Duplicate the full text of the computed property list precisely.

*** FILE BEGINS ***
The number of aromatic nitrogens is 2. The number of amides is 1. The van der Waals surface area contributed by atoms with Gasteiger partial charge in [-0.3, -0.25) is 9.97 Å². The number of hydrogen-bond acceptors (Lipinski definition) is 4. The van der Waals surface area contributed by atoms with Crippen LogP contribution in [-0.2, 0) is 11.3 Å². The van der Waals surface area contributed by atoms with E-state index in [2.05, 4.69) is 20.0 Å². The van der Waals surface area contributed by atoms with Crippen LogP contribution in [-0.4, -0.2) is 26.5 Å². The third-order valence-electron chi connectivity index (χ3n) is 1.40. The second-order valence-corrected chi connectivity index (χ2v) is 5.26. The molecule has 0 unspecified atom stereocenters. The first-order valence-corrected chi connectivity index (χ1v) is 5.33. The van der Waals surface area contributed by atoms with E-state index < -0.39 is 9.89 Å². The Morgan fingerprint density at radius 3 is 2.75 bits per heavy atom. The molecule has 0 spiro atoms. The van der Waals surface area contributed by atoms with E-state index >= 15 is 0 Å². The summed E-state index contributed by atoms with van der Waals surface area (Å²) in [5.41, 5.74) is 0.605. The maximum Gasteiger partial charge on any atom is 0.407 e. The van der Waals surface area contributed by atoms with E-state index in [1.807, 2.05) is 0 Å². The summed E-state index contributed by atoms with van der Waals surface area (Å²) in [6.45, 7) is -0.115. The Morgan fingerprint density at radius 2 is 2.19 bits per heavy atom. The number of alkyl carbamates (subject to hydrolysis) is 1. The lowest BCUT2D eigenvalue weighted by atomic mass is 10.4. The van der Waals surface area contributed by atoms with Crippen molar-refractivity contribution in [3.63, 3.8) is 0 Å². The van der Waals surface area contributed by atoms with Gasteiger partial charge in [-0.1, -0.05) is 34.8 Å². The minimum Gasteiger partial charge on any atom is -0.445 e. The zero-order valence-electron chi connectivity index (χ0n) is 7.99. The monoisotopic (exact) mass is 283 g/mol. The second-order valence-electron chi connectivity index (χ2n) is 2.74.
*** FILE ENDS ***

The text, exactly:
The number of aromatic nitrogens is 2. The number of amides is 1. The van der Waals surface area contributed by atoms with Gasteiger partial charge in [-0.3, -0.25) is 9.97 Å². The number of hydrogen-bond acceptors (Lipinski definition) is 4. The van der Waals surface area contributed by atoms with Crippen LogP contribution in [-0.2, 0) is 11.3 Å². The van der Waals surface area contributed by atoms with E-state index in [2.05, 4.69) is 20.0 Å². The van der Waals surface area contributed by atoms with Crippen LogP contribution in [-0.4, -0.2) is 26.5 Å². The third-order valence-electron chi connectivity index (χ3n) is 1.40. The second-order valence-corrected chi connectivity index (χ2v) is 5.26. The molecule has 0 unspecified atom stereocenters. The first-order valence-corrected chi connectivity index (χ1v) is 5.33. The van der Waals surface area contributed by atoms with E-state index < -0.39 is 9.89 Å². The Morgan fingerprint density at radius 3 is 2.75 bits per heavy atom. The molecule has 0 spiro atoms. The van der Waals surface area contributed by atoms with E-state index >= 15 is 0 Å². The summed E-state index contributed by atoms with van der Waals surface area (Å²) in [5.41, 5.74) is 0.605. The maximum Gasteiger partial charge on any atom is 0.407 e. The van der Waals surface area contributed by atoms with E-state index in [1.807, 2.05) is 0 Å². The summed E-state index contributed by atoms with van der Waals surface area (Å²) in [6.45, 7) is -0.115. The Morgan fingerprint density at radius 2 is 2.19 bits per heavy atom. The number of alkyl carbamates (subject to hydrolysis) is 1. The lowest BCUT2D eigenvalue weighted by atomic mass is 10.4. The van der Waals surface area contributed by atoms with Crippen molar-refractivity contribution in [3.63, 3.8) is 0 Å². The van der Waals surface area contributed by atoms with Gasteiger partial charge in [-0.1, -0.05) is 34.8 Å². The minimum Gasteiger partial charge on any atom is -0.445 e. The zero-order valence-electron chi connectivity index (χ0n) is 7.99. The monoisotopic (exact) mass is 283 g/mol. The second-order valence-electron chi connectivity index (χ2n) is 2.74.